December 14, 2011 archive

Flap’s California Morning Collection: December 14, 2011

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Los Angeles Roadrunners November 26, 2011

Venice Beach, California

The California Legislature is not in session.

On to today’s California headlines:

Brown unveils revenue update, automatic cuts

Gov. Jerry Brown delivered what passes for good news today: the automatic budget cuts built into this year’s budget as a hedge against a revenue shortfall will not be as bad as many feared.

Brown said a recent surge in revenues helped trim the shortfall, and the automatic cuts that would be triggered by that shortfall. The big news: kindergarten-through-12th grade education was spared an anticipated $1 billion cut that would have almost certainly meant a reduction of at least a week at the end of the current school year.

But higher education, local prosecutors’ offices, Medi-Cal and services for the disabled will all be cut. And this probably won’t be the end of it.


NBC 4 dropping Jennifer Bjorklund

Shock and dismay in the Burbank newsroom of Channel 4, apparently, over News Director Vicky Burns deciding to let reporter and sometime-anchor Jennifer Bjorklund go. “Everybody very sad,” a colleague says. “She is the most likeable and popular person in the newsroom.

I am so done with KNBC.

Dan Walters: California voters side with Jerry Brown on pensions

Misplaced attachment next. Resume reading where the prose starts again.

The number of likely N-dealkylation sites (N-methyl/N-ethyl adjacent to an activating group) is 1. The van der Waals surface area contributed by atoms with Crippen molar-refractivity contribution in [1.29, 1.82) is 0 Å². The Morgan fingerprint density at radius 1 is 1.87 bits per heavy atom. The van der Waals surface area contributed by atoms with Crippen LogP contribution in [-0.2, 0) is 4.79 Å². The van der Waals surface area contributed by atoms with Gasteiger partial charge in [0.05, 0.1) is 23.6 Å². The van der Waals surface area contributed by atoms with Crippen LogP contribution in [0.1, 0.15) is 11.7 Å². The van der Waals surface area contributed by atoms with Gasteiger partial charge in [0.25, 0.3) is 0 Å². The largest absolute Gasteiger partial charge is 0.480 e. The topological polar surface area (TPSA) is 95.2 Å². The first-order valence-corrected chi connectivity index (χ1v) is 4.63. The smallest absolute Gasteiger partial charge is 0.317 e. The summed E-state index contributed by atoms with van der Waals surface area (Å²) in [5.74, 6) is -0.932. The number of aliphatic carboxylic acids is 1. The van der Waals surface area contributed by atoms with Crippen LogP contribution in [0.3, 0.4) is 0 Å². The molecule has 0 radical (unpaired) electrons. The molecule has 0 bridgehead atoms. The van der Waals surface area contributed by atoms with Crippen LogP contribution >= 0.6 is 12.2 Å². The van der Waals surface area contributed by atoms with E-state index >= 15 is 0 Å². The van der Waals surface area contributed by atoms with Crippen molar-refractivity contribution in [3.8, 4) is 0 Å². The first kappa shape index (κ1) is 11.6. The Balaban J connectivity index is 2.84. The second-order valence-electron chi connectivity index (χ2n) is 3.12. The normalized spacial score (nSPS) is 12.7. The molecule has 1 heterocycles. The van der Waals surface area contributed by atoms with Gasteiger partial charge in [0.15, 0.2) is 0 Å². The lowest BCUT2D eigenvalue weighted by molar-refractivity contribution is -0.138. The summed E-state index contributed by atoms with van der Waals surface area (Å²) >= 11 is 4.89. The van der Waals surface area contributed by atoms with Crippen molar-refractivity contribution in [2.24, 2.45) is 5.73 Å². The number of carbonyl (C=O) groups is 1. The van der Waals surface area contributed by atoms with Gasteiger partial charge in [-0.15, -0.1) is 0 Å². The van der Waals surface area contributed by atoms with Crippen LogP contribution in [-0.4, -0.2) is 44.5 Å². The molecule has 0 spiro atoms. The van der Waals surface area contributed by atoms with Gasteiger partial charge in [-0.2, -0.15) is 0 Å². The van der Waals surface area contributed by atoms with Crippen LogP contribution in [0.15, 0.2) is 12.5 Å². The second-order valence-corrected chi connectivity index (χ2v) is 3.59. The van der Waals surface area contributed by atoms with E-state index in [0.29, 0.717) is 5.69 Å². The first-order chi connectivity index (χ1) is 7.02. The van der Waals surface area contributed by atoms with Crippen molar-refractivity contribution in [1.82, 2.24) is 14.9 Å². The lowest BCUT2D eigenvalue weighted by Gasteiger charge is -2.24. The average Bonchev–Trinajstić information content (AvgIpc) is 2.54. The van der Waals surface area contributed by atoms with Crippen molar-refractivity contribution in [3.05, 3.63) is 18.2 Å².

Jerry Brown made a rare gubernatorial appearance this month before a joint legislative committee that was delving – with obvious reluctance – into whether California’s public employee pension benefits should be overhauled.

While seeking his second stint as governor last year, Brown had pledged pension reform and has since offered a 12-point overhaul that attempts to strike a middle ground between the defenders of the status quo and the radical changes outside groups want.

Details of Jerry Brown’s trigger cuts

Gov. Jerry Brown announced today that California will impose $980 million in mid-year trigger cuts to a variety of public programs. That comes after Brown’s Department of Finance determined the state will fall $2.2 billion short of its optimistic summer revenue forecast.

For a more detailed explanation of how some cuts will be felt, check out our Monday story.

The official cuts list is as follows:

Enjoy your morning!

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